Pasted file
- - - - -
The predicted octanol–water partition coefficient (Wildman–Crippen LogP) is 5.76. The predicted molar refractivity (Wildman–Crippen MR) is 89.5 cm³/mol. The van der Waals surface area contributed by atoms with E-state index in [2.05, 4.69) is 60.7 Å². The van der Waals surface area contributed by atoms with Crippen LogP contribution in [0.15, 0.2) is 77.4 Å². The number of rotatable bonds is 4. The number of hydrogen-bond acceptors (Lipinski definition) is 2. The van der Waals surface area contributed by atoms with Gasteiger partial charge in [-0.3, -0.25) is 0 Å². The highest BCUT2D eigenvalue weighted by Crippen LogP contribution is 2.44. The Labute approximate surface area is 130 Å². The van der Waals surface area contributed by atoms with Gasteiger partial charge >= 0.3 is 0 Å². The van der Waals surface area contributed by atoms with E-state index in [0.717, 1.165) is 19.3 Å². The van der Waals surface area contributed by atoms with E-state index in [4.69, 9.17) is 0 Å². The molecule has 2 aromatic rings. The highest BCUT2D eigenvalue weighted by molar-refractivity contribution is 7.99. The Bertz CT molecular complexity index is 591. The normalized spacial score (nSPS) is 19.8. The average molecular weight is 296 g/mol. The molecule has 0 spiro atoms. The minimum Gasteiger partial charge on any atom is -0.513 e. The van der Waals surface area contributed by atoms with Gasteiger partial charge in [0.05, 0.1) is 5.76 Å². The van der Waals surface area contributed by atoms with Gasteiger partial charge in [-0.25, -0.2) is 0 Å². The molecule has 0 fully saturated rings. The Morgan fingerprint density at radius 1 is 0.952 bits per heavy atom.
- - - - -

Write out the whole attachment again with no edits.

The predicted octanol–water partition coefficient (Wildman–Crippen LogP) is 5.76. The predicted molar refractivity (Wildman–Crippen MR) is 89.5 cm³/mol. The van der Waals surface area contributed by atoms with E-state index in [2.05, 4.69) is 60.7 Å². The van der Waals surface area contributed by atoms with Crippen LogP contribution in [0.15, 0.2) is 77.4 Å². The number of rotatable bonds is 4. The number of hydrogen-bond acceptors (Lipinski definition) is 2. The van der Waals surface area contributed by atoms with Gasteiger partial charge in [-0.3, -0.25) is 0 Å². The highest BCUT2D eigenvalue weighted by Crippen LogP contribution is 2.44. The Labute approximate surface area is 130 Å². The van der Waals surface area contributed by atoms with Gasteiger partial charge >= 0.3 is 0 Å². The van der Waals surface area contributed by atoms with E-state index in [0.717, 1.165) is 19.3 Å². The van der Waals surface area contributed by atoms with E-state index in [4.69, 9.17) is 0 Å². The molecule has 2 aromatic rings. The highest BCUT2D eigenvalue weighted by molar-refractivity contribution is 7.99. The Bertz CT molecular complexity index is 591. The normalized spacial score (nSPS) is 19.8. The average molecular weight is 296 g/mol. The molecule has 0 spiro atoms. The minimum Gasteiger partial charge on any atom is -0.513 e. The van der Waals surface area contributed by atoms with Gasteiger partial charge in [0.05, 0.1) is 5.76 Å². The van der Waals surface area contributed by atoms with Gasteiger partial charge in [-0.25, -0.2) is 0 Å². The molecule has 0 fully saturated rings. The Morgan fingerprint density at radius 1 is 0.952 bits per heavy atom.